My friend won't go back to rehab or AA, how can I help her?

"By refusing to offer a crutch and bolstering her own ability to make real choices – you’ll be forcing her to stand on her own two feet"

Dear Virginia,

My friend is 50 and has always had problems with drink. She managed to stay dry for about 15 years while she was bringing up her children, but then relapsed and has been drinking on and off ever since. Recently, I persuaded her to go into rehab (for the third time) and everything seemed to be going well until  the day she came out, when she went on a  huge binge. I now get daily phone calls from her, begging for help.  She doesn’t want to go back to rehab or back to AA. What can I advise?

Yours sincerely,

Derek

Virginia says...

While it is clear that your friend wants help, I wonder if she’s asking for the kind of help you imagine she’s begging for? It is quite obvious from what she says that she doesn’t want the suggestion of anything that involves outside agencies. And I suspect that even if you were able to say, “Well, it so happens I have a magic pill that you can take, which will cure you of your alcoholism for ever,” she would refuse to take it.

I have a feeling that in her heart she’s actually asking for you to give her a completely fresh piece of advice – the advice that is on the tip of most people’s tongues. “For God’s sake, stop whining. You clearly don’t want to stop drinking, so why don’t you carry on?”

In a particularly low moment, when I had threatened suicide for weeks, a realistic, if brutal, friend said to me quite seriously and not unkindly: “Well, why don’t you kill yourself, then?” It was a remark that’s stayed with me for ever and brought me up short. Why didn’t I kill myself? I was forced to look at the reasons. It proved a turning point and though I continued to feel depressed, I certainly never threatened suicide again.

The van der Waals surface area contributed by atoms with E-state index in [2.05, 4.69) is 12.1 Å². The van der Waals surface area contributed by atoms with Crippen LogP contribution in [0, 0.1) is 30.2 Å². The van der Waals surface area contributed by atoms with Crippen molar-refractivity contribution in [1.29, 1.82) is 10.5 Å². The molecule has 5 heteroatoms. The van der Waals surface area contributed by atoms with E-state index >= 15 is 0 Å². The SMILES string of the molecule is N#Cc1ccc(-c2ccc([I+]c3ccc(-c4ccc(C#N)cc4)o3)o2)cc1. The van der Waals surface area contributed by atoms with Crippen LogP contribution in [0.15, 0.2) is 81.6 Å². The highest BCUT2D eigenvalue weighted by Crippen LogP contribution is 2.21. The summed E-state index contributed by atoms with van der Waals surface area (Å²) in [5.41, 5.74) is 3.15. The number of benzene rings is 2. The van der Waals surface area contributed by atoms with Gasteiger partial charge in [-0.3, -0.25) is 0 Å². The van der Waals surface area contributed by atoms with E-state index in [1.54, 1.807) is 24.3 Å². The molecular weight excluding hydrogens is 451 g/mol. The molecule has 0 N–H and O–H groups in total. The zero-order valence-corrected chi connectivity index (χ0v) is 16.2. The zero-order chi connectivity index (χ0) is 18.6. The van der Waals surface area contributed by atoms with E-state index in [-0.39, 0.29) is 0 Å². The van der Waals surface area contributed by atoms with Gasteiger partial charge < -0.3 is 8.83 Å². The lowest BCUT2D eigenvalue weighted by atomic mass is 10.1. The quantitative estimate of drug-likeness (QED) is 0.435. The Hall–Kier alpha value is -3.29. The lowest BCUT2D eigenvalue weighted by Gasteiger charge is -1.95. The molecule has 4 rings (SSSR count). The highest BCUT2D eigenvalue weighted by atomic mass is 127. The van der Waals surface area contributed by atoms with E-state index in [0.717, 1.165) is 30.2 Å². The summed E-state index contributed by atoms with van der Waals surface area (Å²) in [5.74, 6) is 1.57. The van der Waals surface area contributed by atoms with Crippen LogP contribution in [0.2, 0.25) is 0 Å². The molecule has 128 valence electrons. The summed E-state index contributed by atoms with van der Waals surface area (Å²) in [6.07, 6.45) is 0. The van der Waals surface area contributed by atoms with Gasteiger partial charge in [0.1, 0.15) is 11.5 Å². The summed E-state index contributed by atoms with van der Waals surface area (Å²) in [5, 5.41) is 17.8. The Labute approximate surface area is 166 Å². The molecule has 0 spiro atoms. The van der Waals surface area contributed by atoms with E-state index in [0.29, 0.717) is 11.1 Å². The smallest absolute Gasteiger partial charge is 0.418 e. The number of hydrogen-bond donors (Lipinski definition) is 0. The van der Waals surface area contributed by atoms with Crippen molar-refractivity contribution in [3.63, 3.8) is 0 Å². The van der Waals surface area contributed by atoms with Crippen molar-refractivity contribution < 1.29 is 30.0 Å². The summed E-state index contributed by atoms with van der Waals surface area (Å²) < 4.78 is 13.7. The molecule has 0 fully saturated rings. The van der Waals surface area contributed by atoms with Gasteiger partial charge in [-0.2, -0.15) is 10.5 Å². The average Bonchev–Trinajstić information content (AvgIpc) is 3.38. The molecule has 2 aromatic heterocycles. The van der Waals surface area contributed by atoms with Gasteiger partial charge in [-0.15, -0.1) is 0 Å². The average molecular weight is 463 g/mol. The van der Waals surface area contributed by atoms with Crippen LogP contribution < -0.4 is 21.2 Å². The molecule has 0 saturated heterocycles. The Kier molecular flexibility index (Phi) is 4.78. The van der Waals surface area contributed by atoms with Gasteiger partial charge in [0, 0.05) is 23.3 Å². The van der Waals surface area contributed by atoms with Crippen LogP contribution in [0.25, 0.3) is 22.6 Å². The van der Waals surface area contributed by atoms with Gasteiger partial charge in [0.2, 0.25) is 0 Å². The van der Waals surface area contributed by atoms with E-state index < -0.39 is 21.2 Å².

Your friend is surrounded by people who are advising her to give up drinking. Her AA cronies are doing it a day at a time; everyone in rehab has been encouraging her to stop and, no doubt, pointing out all the benefits of abstinence. None of these methods has worked. So why don’t you be the maverick and say to her, very honestly: “Look, you clearly love drinking and you’re completely dependent on it. Life is short and your children have grown up. Why don’t you just carry on?”

This remark will force all the responsibility for her drinking back on to her. And this is exactly what your friend needs. Alcoholics often feel terribly powerless. First, they’re dependent on alcohol and then they can become dependent on AA meetings and 12 Step programmes. Your friend’s reaching out to you is yet another example of her dependence. “Help me!” she’s saying. “I can’t help myself! I want to stop drinking, but I can’t help it! You fix it for me!”

By refusing to offer a crutch and bolstering her own ability to make real choices  – “decide to carry on drinking” – you’ll be forcing her to stand on her own two feet. And if she rings you up, drunk and wailing, simply say: “Jolly good! Live for the moment! If I were you, I’d just have another drink!”

By doing this, you’ll confuse her and shake her up, rather than getting sucked into the game of “help me”, a game in which she feels, somehow, pleased with herself for reaching out and you feel dreadful for being unable to deliver any kind of answer.